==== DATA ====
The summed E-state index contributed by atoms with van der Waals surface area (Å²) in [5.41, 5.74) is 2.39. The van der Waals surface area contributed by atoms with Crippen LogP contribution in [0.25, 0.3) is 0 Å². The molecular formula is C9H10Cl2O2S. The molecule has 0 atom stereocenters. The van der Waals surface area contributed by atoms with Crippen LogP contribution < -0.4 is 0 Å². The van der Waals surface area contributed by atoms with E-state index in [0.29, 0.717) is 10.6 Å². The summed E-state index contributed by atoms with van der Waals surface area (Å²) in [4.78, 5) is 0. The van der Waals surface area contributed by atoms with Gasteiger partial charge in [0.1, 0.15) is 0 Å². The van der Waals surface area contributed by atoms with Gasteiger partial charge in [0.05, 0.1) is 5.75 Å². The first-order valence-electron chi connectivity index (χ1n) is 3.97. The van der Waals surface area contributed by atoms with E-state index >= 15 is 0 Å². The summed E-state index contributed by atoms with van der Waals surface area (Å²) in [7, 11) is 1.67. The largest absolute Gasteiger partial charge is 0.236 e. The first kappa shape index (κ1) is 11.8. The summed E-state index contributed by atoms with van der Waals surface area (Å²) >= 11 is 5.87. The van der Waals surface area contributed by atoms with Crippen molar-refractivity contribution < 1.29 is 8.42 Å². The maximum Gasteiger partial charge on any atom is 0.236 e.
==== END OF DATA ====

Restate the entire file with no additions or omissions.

The summed E-state index contributed by atoms with van der Waals surface area (Å²) in [5.41, 5.74) is 2.39. The van der Waals surface area contributed by atoms with Crippen LogP contribution in [0.25, 0.3) is 0 Å². The molecular formula is C9H10Cl2O2S. The molecule has 0 atom stereocenters. The van der Waals surface area contributed by atoms with Crippen LogP contribution < -0.4 is 0 Å². The van der Waals surface area contributed by atoms with E-state index in [0.29, 0.717) is 10.6 Å². The summed E-state index contributed by atoms with van der Waals surface area (Å²) in [4.78, 5) is 0. The van der Waals surface area contributed by atoms with Gasteiger partial charge in [0.1, 0.15) is 0 Å². The van der Waals surface area contributed by atoms with Gasteiger partial charge in [0.05, 0.1) is 5.75 Å². The first-order valence-electron chi connectivity index (χ1n) is 3.97. The van der Waals surface area contributed by atoms with E-state index >= 15 is 0 Å². The summed E-state index contributed by atoms with van der Waals surface area (Å²) in [7, 11) is 1.67. The largest absolute Gasteiger partial charge is 0.236 e. The first kappa shape index (κ1) is 11.8. The summed E-state index contributed by atoms with van der Waals surface area (Å²) >= 11 is 5.87. The van der Waals surface area contributed by atoms with Crippen molar-refractivity contribution < 1.29 is 8.42 Å². The maximum Gasteiger partial charge on any atom is 0.236 e.